PHOTOS: End of days at 48 Abell St.

In this part of town, the condo boom is concentrated in a triangle between Dovercourt and Dufferin Streets, south of Queen. It's the biggest blast of a gentrifying process ignited a decade ago.

For multi-media artist Michael Toke, among the last to vacate 48 Abell this fall, it's the end of the kind of neighbourhood that attracted the boom in the first place.

Demolition and high rents have forced artists out, except for the few who landed work spaces in the new towers. Some scattered across the city; others moved right out of the country.

"It's a creative drain," says Toke, 47, who was ready to follow the exodus until he got a teaching offer from the Art Gallery of Ontario. "It's a sad thing to stay to the end and watch it implode."

Worse, high rents make him pessimistic about West Queen West's once dynamic art community sprouting "organically" elsewhere in the city.

Toke moved into 48 Abell St. in 1991. "It was a really rough neighbourhood — lots of drug dealers, lots of prostitutes, lots of crime," he says. "The Drake and the Gladstone (hotels) would close down every once and a while, and the main brothel would move from one to the other."

At its peak, the Abell building was home to about 100 artists, designers, filmmakers, musicians and faculty of the Ontario College of Art — all attracted by its cheap rent and large spaces. The building wasn't zoned for residential use, so tenants were technically there illegally. But nobody cared.

There was no avoiding creative interaction. The best place for it was a cabaret called The Cave, a "raw space" in 48 Abell where performers and artists could test or exhibit new material.

"It became famous across Canada and the U.S.," Toke says. "I remember Mike Myers coming out and testing some of the songs and jokes for Austin Powers before the (movie) series came out.

"If you were a young comedian and you could make it through the gauntlet of heckling at The Cave, that was something," he adds.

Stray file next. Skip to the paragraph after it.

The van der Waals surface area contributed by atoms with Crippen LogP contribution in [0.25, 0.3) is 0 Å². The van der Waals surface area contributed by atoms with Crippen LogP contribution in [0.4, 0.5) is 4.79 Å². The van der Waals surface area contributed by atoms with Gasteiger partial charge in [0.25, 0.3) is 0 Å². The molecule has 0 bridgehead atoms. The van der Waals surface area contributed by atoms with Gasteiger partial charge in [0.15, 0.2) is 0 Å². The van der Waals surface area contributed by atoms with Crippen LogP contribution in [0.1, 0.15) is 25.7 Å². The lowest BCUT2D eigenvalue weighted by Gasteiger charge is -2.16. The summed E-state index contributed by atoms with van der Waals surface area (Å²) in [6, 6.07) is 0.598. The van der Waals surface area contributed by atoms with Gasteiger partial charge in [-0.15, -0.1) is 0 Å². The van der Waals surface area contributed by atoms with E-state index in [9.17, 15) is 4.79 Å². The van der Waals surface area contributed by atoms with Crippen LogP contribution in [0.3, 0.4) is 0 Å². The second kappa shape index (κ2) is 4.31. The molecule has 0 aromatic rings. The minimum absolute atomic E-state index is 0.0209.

Some of the building's residents would eventually become key organizers and participants of Nuit Blanche, the city-sponsored, dusk-to-dawn celebration of art.

The building, like the neighbourhood, had its seedy side.

"Of course there were also brothels and drug dens in there over the years, and lots of other nasty businesses, people running booze cans and some long hallways where people averted their eyes because they didn't want to be seen there," Toke says.

In time, the concentration of artists attracted art galleries. Toke gives credit for sparking the movement to curator Katharine Mulherin, who in 1998 opened BUSgallery. Later, the Drake and Gladstone hotels were renovated, restaurants flooded in, and the neighbourhood's transformation was complete.

It became trendy. Real estate prices skyrocketed, and developers with condominium projects swooped in.

In 2004, the Hollander family, which owned 48 Abell and ran a lamp store there, approached the city about adding a fourth floor and making the building a residential and work space. The Star's Christopher Hume reported there were doubts it could be brought up to building-code standards, and underground parking would have to be added. So the owners turned to a developer, and the condo plan was designed.

Saving the building from demolition became a local cause célèbre. For many, it embodied the spirit of the neighbourhood. But in 2006, city council rejected a motion to designate the Victorian-era building a heritage site.